I’m back at my hotel room, having ended my first day at Twin Peaks Fest a little early. I decided to skip out on the screening of Fire Walk With Me, since I’ll be attending the screening in Toronto that Rue Morgue is putting on for Fan Expo’s Festival of Fear at the end of the month, and rather than sitting in the movie theatre I figured I could actually do some writing.
The first day was quite fun. Driving in from Seattle, the highway to North Bend is absolutely gorgeous – the mountains and trees were truly something to behold. There were a few times where I wanted to pull out the camera while on the road, but I’m smarter than that.
To be honest, my initial feeling when I walked into the meeting hall for the fest was one of discomfort. There were certainly people who knew one another, and for a few minutes I felt like an outsider. However, I think I started to loosen up; as well, I was wearing my “We’re Going To Need A Bigger Boat” t-shirt, which wound up serving as an excellent conversation starter with more than a few people. What I soon realized is that if you’re willing to talk, everyone attending is happy to talk back. Makes sense, right? We’ve all travelled varrying distances because of our love of Twin Peaks, so we all have at least one thing seriously in common. That being said, I didn’t compete in the Twin Peaks trivia contest for fear of failing at minutia trivia – I actually would have done pretty well, at least for the first few rounds, but truthfully, I don’t know which hand Cooper uses to when using his dictaphone (though in my mind’s eye, I see him being a righty), and I thought there would be questions like that (there really wasn’t). I also had a chance to talk to Brad Dukes, a Twin Peaks expert who has just released Reflections: An Oral History Of Twin Peaks, which is exactly as described, and is beautifully put together. I’d say with Brad’s book, a thorough and extensive history of the show, and mine, which as you’ll see come February analyzes the show while placing it in pop culture context, you really won’t need anything else on your library shelf (hopefully I won’t be the only one who feels that way).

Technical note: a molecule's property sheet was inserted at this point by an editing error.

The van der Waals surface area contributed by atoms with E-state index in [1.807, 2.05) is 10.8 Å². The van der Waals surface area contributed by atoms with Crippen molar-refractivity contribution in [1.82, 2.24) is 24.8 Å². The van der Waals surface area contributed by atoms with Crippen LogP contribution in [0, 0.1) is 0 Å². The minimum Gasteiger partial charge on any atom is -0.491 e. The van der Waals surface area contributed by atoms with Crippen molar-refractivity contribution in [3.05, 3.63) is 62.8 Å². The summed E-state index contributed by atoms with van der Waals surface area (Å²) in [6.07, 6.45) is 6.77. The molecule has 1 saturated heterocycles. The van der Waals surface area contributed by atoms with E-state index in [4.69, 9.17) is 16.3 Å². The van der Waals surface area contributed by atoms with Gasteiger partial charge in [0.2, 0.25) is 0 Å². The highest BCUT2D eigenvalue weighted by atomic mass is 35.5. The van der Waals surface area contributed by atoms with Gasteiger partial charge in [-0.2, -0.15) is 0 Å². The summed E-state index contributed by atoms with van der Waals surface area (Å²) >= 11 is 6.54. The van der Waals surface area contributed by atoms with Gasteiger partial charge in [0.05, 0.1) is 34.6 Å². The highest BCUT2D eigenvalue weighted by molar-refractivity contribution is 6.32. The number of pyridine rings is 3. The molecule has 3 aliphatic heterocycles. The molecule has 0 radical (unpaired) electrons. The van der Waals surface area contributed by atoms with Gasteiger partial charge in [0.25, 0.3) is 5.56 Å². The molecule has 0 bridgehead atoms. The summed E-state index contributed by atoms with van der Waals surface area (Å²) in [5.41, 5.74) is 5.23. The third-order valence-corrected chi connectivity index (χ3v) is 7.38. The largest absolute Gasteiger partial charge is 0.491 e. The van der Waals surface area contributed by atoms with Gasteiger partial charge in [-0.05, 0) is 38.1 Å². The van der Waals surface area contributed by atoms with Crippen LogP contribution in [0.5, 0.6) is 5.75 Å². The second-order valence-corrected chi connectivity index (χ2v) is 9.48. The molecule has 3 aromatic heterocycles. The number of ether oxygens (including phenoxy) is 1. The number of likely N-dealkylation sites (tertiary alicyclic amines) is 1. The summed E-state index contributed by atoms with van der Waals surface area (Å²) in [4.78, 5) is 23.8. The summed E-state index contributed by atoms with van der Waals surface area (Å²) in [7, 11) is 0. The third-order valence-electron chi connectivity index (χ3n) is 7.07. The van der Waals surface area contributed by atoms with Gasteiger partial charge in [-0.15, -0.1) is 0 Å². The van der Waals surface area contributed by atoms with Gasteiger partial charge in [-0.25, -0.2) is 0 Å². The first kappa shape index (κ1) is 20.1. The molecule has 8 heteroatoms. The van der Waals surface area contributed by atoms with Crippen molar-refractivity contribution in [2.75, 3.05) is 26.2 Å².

Rob, who puts together the fest with his wife and lots of other friendly folks, was a nice fellow to speak with; he took some Wrapped In Plastic: Twin Peaks post cards which people will be able to pick up on Saturday, so that was very kind of him. Following the sign-in, I joined a caravan of about four or five cars over to where the exterior and interior of Leo Johnson’s house was shot for both the pilot and Fire Walk With Me. Honestly, this was worth the price of admission alone, as the owner of the house, an older gentleman named Dave, actually came out and told the bunch of us the story of how David Lynch came to use his house as Leo’s. The best part of the story in my mind was the fact that Dave watched only five minutes of the pilot before deciding it wasn’t his cup of tea. He’s never seen it since.
I checked into my hotel, but soon drove back into downtown North Bend to eat at Twede’s, the basis for the Double R Diner, where I had clam chowder, a Monterey Burger, fries, and of course, cherry pie and coffee. And damned if that cherry pie wasn’t absolutely fantastic. I anticipate a few more slices before the weekend is over.
The evening of films began with some short pieces, along with the arrival of the TP celebs who were on-hand, including Charlotte Stewart, Chris Mulkey, Wendy Robie and Kimmy Robertson, who had some very kind words to say about my Rue Morgue article on Twin Peaks which I interviewed her for earlier this year. As mentioned, I decided to skip out on the Fire Walk With Me screening, as I’ll be taking the early morning bus tour and figured I should get some shut eye.